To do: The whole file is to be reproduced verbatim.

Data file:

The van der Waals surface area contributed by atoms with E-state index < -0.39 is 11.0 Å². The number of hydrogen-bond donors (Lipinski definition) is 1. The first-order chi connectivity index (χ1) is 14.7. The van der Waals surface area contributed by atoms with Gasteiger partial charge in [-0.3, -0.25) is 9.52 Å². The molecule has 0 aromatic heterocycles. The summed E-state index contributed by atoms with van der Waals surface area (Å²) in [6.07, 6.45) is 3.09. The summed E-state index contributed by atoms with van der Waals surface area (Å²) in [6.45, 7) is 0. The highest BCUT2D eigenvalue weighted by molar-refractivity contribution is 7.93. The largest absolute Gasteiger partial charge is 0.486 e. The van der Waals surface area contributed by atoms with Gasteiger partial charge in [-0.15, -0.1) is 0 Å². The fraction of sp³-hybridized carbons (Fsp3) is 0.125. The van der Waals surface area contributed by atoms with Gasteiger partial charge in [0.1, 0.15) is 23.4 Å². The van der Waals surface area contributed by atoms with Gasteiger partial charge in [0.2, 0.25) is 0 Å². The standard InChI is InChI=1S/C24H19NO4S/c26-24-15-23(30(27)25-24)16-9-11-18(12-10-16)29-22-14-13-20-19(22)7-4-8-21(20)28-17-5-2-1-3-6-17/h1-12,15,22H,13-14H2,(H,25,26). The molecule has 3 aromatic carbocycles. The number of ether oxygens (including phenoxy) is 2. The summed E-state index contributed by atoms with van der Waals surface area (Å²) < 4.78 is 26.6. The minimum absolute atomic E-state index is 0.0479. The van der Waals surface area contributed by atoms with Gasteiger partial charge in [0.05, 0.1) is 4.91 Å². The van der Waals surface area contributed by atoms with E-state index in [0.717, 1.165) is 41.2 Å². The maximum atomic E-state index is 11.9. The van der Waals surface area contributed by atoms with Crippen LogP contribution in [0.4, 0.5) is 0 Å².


The van der Waals surface area contributed by atoms with E-state index < -0.39 is 11.0 Å². The number of hydrogen-bond donors (Lipinski definition) is 1. The first-order chi connectivity index (χ1) is 14.7. The van der Waals surface area contributed by atoms with Gasteiger partial charge in [-0.3, -0.25) is 9.52 Å². The molecule has 0 aromatic heterocycles. The summed E-state index contributed by atoms with van der Waals surface area (Å²) in [6.07, 6.45) is 3.09. The summed E-state index contributed by atoms with van der Waals surface area (Å²) in [6.45, 7) is 0. The highest BCUT2D eigenvalue weighted by molar-refractivity contribution is 7.93. The largest absolute Gasteiger partial charge is 0.486 e. The van der Waals surface area contributed by atoms with Gasteiger partial charge in [-0.15, -0.1) is 0 Å². The fraction of sp³-hybridized carbons (Fsp3) is 0.125. The van der Waals surface area contributed by atoms with Gasteiger partial charge in [0.1, 0.15) is 23.4 Å². The van der Waals surface area contributed by atoms with Gasteiger partial charge in [0.2, 0.25) is 0 Å². The standard InChI is InChI=1S/C24H19NO4S/c26-24-15-23(30(27)25-24)16-9-11-18(12-10-16)29-22-14-13-20-19(22)7-4-8-21(20)28-17-5-2-1-3-6-17/h1-12,15,22H,13-14H2,(H,25,26). The molecule has 3 aromatic carbocycles. The number of ether oxygens (including phenoxy) is 2. The summed E-state index contributed by atoms with van der Waals surface area (Å²) < 4.78 is 26.6. The minimum absolute atomic E-state index is 0.0479. The van der Waals surface area contributed by atoms with Gasteiger partial charge in [0.05, 0.1) is 4.91 Å². The van der Waals surface area contributed by atoms with E-state index in [0.717, 1.165) is 41.2 Å². The maximum atomic E-state index is 11.9. The van der Waals surface area contributed by atoms with Crippen LogP contribution in [0.4, 0.5) is 0 Å².